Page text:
Ervin hit .331 with a .425 OBP and a .564 slugging across two levels (Rookie A and Low A). Ervin hit 11 doubles, 1 triple and 9 homers and drove in 35 runs. He walked 25 times and struck out 34 times in 172 AB’s.

    There are also a couple of Yankee outfielders I could make the same case for, but I picked the two lowest ranked guys here for discussion sake.

    What gives?

    • Doug Gray

      Nimmo plays CF, so that gives him a big advantage. With that said, he hasn’t exactly blown the doors off with his bat either. I am more confused trying to figure out Robert Stephenson being behind 28 other guys than Winker or Ervin not being ranked.

  2. Stock

    I totally understand why national writers look at our top 4 and stop there. There is such a huge gap between 4 (Ervin or Winker) and 5. After our top 4 I have major concerns as to whether most of our next 5 prospects (per Doug’s ratings) will even make the show as many have shown major flaws.

    5. Yorman struck out 27.7% of his PA in Bakersfield this year. I could not find another ML hitter who struck out that much in their minor league career. If he doesn’t do something to improve this he will not contribute at the ML level.

    6. Travieso’s fastball was only 92 this year per Sickels. His K/BB ratio is well under 3 (2.26) and his K/9 ratio is well under 9 (6.72) which to me are other indications of him being nothing more than a control pitcher. Hard to get excited about control pitchers who put up a 1.35 WHIP in A ball.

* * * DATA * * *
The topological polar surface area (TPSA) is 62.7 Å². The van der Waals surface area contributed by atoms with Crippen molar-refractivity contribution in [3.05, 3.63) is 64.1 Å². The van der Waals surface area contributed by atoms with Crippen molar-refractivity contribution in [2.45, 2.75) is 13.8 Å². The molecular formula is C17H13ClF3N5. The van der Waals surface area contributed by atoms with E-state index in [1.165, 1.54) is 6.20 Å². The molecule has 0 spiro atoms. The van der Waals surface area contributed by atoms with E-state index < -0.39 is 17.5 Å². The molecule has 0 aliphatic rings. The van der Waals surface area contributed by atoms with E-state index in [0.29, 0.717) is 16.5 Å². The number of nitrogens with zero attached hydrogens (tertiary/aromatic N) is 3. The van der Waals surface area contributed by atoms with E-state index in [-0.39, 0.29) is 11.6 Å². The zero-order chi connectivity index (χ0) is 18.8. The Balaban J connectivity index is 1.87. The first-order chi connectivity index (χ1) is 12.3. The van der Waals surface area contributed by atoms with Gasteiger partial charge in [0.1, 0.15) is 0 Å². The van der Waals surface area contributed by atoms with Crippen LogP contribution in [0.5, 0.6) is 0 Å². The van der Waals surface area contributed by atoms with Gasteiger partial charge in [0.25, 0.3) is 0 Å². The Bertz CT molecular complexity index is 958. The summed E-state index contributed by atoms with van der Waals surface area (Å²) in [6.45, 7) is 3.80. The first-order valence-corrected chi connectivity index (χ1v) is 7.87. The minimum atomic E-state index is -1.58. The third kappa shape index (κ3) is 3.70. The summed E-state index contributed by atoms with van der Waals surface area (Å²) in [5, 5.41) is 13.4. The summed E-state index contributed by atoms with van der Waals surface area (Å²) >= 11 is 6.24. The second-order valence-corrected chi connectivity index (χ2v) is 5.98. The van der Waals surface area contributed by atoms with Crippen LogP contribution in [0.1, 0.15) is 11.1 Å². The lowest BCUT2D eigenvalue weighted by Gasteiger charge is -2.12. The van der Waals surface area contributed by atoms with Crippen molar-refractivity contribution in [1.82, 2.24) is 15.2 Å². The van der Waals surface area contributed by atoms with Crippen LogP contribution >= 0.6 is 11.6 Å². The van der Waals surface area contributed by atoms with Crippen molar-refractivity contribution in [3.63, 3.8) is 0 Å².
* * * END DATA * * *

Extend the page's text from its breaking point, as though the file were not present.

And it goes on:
7. I like Moscot. 8.59 K/9 is good as is his 2.92 K/BB ratio and his 2.95 BB/9.

    8. Lorenzen. He may well have been the worst pitcher in the AFL this year. I don’t think I had ever seen a legit prospect with a K/BB ratio less than 1. In the AFL this year Lorenzen’s K/BB ratio was 0.42. He just didn’t miss any bats. His K/9 ratio in the AFL was 2.60. For the season his K/BB ratio was 0.96 which is better but still the worst I have ever seen. Between Bakersfield and Pensacola it was 1.00.

    9. Contreras. I like Contreras to make the majors as a RP. His control just doesn’t play for a SP. I was going to compare Contreras to Edinson Volquez but when I went to look at Volquez’ minor league stats I was surprised to find out that Volquez had a BB/9 ratio of 2.8 in A, A+ and AA ball and a K/9 ratio of 8.3, 9.4 and 8.5 at those levels. This combination gave him a K/BB ratio north of 3 at all three levels. Contreras K/BB ratio at the three levels is 2.68/2.35/1.24. Volquez was so much better than Contreras at these levels it is a poor comparison but worth noting.